The thick, dome-shaped skulls of the pachychephalosaurs immediately raise the question, “What were those things for?” Like many other bizarre structures sported by dinosaurs—from crests to sails to spikes—the reinforced skulls of dinosaurs such as Pachycephalosaurus and Stegoceras have puzzled paleontologists. The bony domes look like they would be well-suited for absorbing impact, much like the skulls of big horn sheep today, but were these dinosaurs really capable of head-on combat? A new PLoS One paper by Eric Snively and Jessica Theodor suggests that they were.
Snively and Theodor compared the skulls of the dome-headed dinosaurs Stegoceras and Prenocephale with several head-butting mammals, including elk, duiker and musk ox. These comparisons were carried out through CT scans—which allowed the scientists to look at the internal structure of the skulls—and computer models of the dinosaur heads to investigate the stresses and strains the skulls were capable of withstanding.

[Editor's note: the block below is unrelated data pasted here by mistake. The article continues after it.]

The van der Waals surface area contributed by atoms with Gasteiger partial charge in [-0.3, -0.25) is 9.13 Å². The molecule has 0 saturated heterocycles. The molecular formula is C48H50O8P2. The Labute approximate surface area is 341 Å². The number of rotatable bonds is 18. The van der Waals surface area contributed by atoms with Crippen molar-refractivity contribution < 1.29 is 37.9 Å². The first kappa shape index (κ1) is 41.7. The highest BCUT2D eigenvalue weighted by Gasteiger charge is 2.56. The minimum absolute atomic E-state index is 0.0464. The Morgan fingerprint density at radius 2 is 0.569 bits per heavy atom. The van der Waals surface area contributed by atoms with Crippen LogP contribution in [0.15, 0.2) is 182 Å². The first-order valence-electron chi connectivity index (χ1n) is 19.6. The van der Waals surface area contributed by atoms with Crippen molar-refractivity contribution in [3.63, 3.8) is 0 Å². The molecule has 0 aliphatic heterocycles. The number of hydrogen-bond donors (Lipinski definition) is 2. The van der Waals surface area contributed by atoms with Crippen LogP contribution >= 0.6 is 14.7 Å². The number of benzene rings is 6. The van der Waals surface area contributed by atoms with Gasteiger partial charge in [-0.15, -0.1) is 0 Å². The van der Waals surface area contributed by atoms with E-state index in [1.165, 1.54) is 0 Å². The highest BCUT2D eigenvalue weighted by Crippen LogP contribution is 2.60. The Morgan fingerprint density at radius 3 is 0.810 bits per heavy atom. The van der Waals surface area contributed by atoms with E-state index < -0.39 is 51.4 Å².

In terms of overall anatomy, the domes of the dinosaurs most closely resembled the skulls of the musk ox and duiker, and the thick skulls of the pachycephalosaurs appeared to be well-suited to dissipating the stresses which would have been involved in head-butting. From a mechanical perspective, Stegoceras was capable of direct head strikes in competition between members of the same species. With the discovery of addition pachycephalosaur skulls and future analyses, the peculiar anatomy of these dinosaurs should reveal a clearer picture of how they may have been behaving.
Snively, E.; Theodor, J. (2011). Common Functional Correlates of Head-Strike Behavior in the Pachycephalosaur Stegoceras validum (Ornithischia, Dinosauria) and Combative Artiodactyls PLoS One, 6 (6) DOI: 10.1371/journal.pone.0021422